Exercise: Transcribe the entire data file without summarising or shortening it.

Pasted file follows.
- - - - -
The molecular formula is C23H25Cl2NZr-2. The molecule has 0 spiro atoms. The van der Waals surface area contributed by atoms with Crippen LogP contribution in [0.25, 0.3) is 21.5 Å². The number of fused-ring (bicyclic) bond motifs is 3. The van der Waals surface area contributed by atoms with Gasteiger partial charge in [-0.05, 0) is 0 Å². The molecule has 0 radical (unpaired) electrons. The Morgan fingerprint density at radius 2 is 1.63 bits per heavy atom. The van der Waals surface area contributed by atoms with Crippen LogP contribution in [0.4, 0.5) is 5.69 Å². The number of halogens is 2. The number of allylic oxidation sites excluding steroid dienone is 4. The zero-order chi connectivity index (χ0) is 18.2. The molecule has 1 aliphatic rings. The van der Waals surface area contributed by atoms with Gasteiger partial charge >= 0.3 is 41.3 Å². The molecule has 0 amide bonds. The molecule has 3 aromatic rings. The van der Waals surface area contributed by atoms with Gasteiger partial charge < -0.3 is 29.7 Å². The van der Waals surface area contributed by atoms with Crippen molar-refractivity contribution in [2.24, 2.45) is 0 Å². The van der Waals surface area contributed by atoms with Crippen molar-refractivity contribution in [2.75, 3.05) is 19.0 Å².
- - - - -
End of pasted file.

The molecular formula is C23H25Cl2NZr-2. The molecule has 0 spiro atoms. The van der Waals surface area contributed by atoms with Crippen LogP contribution in [0.25, 0.3) is 21.5 Å². The number of fused-ring (bicyclic) bond motifs is 3. The van der Waals surface area contributed by atoms with Gasteiger partial charge in [-0.05, 0) is 0 Å². The molecule has 0 radical (unpaired) electrons. The Morgan fingerprint density at radius 2 is 1.63 bits per heavy atom. The van der Waals surface area contributed by atoms with Crippen LogP contribution in [0.4, 0.5) is 5.69 Å². The number of halogens is 2. The number of allylic oxidation sites excluding steroid dienone is 4. The zero-order chi connectivity index (χ0) is 18.2. The molecule has 1 aliphatic rings. The van der Waals surface area contributed by atoms with Gasteiger partial charge >= 0.3 is 41.3 Å². The molecule has 0 amide bonds. The molecule has 3 aromatic rings. The van der Waals surface area contributed by atoms with Gasteiger partial charge < -0.3 is 29.7 Å². The van der Waals surface area contributed by atoms with Crippen molar-refractivity contribution in [2.24, 2.45) is 0 Å². The van der Waals surface area contributed by atoms with Crippen molar-refractivity contribution in [2.75, 3.05) is 19.0 Å².